Letters confused in other scripts
In Irish or Anglo-Saxon script the most readily confused letters are r, n, s. The g is often mistaken
by copyists for z. Subscript i (see above) is particularly
common in this script.
The Lombard form of a, not unknown in Caroline minuscule,
is easily confused with cc or oc; the Lombard (and
Visigothic) t with ot or at, or ai
or it; the k with lc or hc.
The Visigothic g looks like a ligature of cí. A form
of t closely resembles a.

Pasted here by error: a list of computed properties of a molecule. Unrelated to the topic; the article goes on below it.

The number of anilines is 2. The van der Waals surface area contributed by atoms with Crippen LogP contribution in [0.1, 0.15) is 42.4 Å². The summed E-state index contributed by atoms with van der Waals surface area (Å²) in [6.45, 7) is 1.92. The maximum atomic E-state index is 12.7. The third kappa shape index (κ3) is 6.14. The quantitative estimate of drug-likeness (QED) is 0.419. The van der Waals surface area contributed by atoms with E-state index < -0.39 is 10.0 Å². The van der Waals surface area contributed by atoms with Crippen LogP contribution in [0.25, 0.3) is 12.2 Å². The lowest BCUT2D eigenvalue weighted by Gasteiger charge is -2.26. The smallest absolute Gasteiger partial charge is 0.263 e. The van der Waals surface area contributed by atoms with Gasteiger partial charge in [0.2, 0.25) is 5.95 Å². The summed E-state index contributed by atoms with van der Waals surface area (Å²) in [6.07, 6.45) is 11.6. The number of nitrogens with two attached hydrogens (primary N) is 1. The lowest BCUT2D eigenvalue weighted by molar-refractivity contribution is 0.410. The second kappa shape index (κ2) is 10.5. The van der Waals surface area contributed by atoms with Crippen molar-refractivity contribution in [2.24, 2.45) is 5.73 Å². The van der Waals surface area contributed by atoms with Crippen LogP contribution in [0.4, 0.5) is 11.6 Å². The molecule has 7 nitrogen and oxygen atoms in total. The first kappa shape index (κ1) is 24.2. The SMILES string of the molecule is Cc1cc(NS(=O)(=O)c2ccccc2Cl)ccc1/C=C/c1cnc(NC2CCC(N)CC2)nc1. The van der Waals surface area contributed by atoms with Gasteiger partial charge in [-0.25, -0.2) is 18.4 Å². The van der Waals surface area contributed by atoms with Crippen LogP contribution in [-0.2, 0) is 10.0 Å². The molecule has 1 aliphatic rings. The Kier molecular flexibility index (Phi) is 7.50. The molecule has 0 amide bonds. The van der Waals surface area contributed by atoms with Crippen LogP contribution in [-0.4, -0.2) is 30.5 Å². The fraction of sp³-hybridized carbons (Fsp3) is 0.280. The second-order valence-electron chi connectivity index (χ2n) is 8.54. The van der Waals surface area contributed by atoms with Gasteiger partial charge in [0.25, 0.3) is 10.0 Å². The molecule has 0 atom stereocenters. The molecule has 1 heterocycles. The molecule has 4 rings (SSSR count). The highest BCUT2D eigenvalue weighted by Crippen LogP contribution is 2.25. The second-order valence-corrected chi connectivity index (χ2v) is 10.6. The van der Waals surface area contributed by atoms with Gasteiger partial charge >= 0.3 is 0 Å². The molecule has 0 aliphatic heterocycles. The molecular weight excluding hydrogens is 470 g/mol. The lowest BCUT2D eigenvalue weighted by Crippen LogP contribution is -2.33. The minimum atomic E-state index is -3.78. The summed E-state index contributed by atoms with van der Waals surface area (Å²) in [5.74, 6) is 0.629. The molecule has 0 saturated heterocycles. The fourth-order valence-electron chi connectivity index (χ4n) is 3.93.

In the Merovingian script the characters are so rudely and irregularly formed that the possibilities of
confusion are very numerous, as numerous almost as in the early Roman cursive hand which we find in the
of Pompeii. There is a great temptation for an
editor, puzzled with the variety of mistakes in the MSS. of a classical author, to solve the difficulty by
the hypothesis that the archetype, if a mediaeval MS., was in Merovingian script, or, if of much earlier date, was in early Roman cursive.